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Jam-packed week ahead with Apple Inc, Microsoft Corp, Lloyds Banking Group, Royal Dutch Shell and many more

Nearly 50% of US companies and 35% of European companies are in the coming week’s reporting diary

The coming week is jam-packed with company updates in what is the busiest part of results season in Europe and the US, while Rishi Sunak’s Budget, several central bank decisions and finishing with a G20 talks and the Cop26 climate summit.

Among the near-50% of US companies and 35% of European companies scheduled to report next week are HSBC, Lloyds, Natwest, GSK and Shell, plus Nasdaq titans Apple, Amazon, Alphabet, Microsoft and Facebook.

Financial markets have been very focused on a potential interest rate hike, but rather than monetary policy developments, many economists think fiscal changes are currently more important for the UK economy.

Indeed, with the government’s support has been the key tool to carry the economy through the pandemic, () said the likely steeper fiscal drag would results in a much more material impact.

As Chancellor of the Exchequer Rishi Sunak heads into the autumn Budget, he has a lot more fiscal wiggle room than previously expected, with fresh figures showing government borrowing is £44bn less than the £152bn predicted by the Office for Budget Responsibility in March.

However, Sunak’s agreed spending commitments on the NHS, schools and defence will absorb much of the wiggle room, meaning he may have to cut elsewhere in order to meet his objective of balancing the budget by the end of the parliament in three years.

Taxes are not something he is likely to cut, but Deutsche’s Sanjay Raja predicts the spending review and revised economic assumptions around pandemic scarring will result in a more rapid fall in borrowing, which “should also allow the Chancellor to meet his prospective fiscal rules by the end of parliament, opening the door to more spending ahead of the next general election”.

HSBC, Lloyds and NatWest in grip of rate hike fever

Alongside the Budget it is also a week full of UK bank updates.

Barclays set a high bar last week, but brokers seem confident its peers will at least maintain if not improve upon the bullish tone and bumper numbers from the blue-blood bank.

() kicks off proceedings on Monday and analysts at UBS expect the Asia-focused bank to announce a US$2.5bn share buy-back as part of a steady ramping up of shareholder distributions in coming years.

“We assume US$11bn in buybacks in 2021/2 and a 10% yield by 2025.”

Reassurance that it is insulated against any fall-out from the tottering Evergrande Asian property empire would also be welcome, the UBS analysts added.

() on Thursday seemingly has the most scope for disappointment, lacking the investment bank operation that powered Barclays and the US banks forward over the third quarter.

Worries over the impact of rising living costs and how that affects bad debts and the prospect of an interest rise have hurt the share price, but net income is tipped to be well up in these numbers helped by growth in mortgage and unsecured loans.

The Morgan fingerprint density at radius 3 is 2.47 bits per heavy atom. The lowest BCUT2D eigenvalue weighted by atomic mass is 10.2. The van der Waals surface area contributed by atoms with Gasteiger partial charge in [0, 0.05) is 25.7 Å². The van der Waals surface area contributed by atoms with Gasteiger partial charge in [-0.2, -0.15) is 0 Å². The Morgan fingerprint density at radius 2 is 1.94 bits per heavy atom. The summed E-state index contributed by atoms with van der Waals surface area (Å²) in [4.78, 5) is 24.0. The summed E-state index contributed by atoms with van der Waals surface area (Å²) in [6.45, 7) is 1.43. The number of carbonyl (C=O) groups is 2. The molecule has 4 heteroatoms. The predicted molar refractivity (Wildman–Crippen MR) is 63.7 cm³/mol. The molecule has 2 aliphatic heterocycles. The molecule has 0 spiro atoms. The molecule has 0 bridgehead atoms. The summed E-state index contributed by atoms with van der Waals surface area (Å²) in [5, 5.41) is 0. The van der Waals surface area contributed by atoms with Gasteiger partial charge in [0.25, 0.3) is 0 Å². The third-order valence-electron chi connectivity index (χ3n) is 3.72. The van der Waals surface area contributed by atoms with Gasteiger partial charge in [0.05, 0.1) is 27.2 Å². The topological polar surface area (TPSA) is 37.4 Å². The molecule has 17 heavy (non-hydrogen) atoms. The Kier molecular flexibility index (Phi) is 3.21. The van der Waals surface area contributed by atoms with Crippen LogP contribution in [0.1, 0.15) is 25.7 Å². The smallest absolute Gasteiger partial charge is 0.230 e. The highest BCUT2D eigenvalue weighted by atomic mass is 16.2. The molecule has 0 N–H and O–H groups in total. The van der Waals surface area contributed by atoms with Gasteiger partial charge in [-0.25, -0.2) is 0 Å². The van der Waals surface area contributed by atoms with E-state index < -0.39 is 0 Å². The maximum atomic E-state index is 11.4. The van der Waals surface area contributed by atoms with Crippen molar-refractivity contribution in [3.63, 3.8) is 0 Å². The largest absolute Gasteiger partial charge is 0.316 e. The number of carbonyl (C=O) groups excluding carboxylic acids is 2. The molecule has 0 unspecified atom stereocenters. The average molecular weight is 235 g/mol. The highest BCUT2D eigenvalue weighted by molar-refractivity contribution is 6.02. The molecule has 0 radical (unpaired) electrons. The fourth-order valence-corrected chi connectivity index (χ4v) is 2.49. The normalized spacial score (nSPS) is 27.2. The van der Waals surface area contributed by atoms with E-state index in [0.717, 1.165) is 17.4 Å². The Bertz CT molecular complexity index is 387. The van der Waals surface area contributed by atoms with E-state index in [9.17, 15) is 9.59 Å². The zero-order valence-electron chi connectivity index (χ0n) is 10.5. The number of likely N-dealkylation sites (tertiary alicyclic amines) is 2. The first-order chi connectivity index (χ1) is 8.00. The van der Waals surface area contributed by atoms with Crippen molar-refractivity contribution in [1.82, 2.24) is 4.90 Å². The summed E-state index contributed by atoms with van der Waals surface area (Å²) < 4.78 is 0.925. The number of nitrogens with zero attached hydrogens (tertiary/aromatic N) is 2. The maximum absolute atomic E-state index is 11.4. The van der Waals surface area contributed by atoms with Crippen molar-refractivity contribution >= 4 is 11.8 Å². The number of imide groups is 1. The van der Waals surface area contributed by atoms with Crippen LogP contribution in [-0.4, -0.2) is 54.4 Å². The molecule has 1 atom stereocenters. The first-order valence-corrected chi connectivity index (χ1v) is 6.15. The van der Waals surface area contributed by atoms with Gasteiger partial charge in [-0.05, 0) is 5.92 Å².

It is also new Lloyds chief executive Charlie Nunn’s first outing, so brokers expect a conservative view on dividends with the strategy going forward to be outlined with the full year results.

On Friday, it’s the turn of (), the most geared of the UK banks to higher interest rates.

Key within results will be assessing how those benefits are reinforced by a potentially larger rate hedge and offset by the significant decline in flow mortgage spreads, said UBS.

US earnings season: Apple, Alphabet, Facebook and more

The busiest week in the US earnings season is upon us, and things have been going well so far.

As JPMorgan has noted, while only 17% of companies in the US and 16% in Europe have reported, initial results point to better than expected earnings growth in both the US and Europe, with 86% of S&P 500 companies beating EPS estimates and 68% in Europe.

Facebook and Kimberly-Clark get us off to a start on Monday; with Tuesday’s names including Alphabet, (), Texas Instruments, UPS, (), Twitter, (), 3M and (); on Wednesday it’s Microsoft, Coca-Cola, McDonald’s, AMD, Boeing, Ford, KLA Corp, Spotify, Kraft-Heinz and Xilinx; then Thursday sees Apple joined by Amazon, (), (, ), Starbuck’s, Caterpillar, Newmont Corp, Hershey and (); and the week finishes with (), ExxonMobil, Chevron and Colgate-Palmolive on Friday.

(), the US$2.5trn colossus, reports it’s fourth-quarter numbers after the closing bell on Thursday, following its best ever third-quarter as iPhone and services sales soared.

For the final quarter, analysts have forecast revenues of US$84.8bn and EPS of US$1.23.

“Despite the chip shortage noise, we believe Apple will deliver clear upside to Street numbers across the board as iPhone 13 demand was robust globally with China front and center,” said broker Wedbush.

“The elephant in the room for Apple (and every other tech and auto player) heading into the conference call remains the chip shortage crunch and what impact this global logistics Rubik’s Cube will have on iPhone builds and shipments for holiday season.”

Wedbush analysts reckon Apple will need to cut iPhone units by 5-10mln due to the chip shortage, meaning Wall Street is expecting December guidance to be “a bit mixed”.

Moving to the smaller (at just US$2.3trn) (), the software and hardware giant’s last financial update last month included an 11% hike for the September quarter’s dividend along with the launch of a US$60bn share buyback.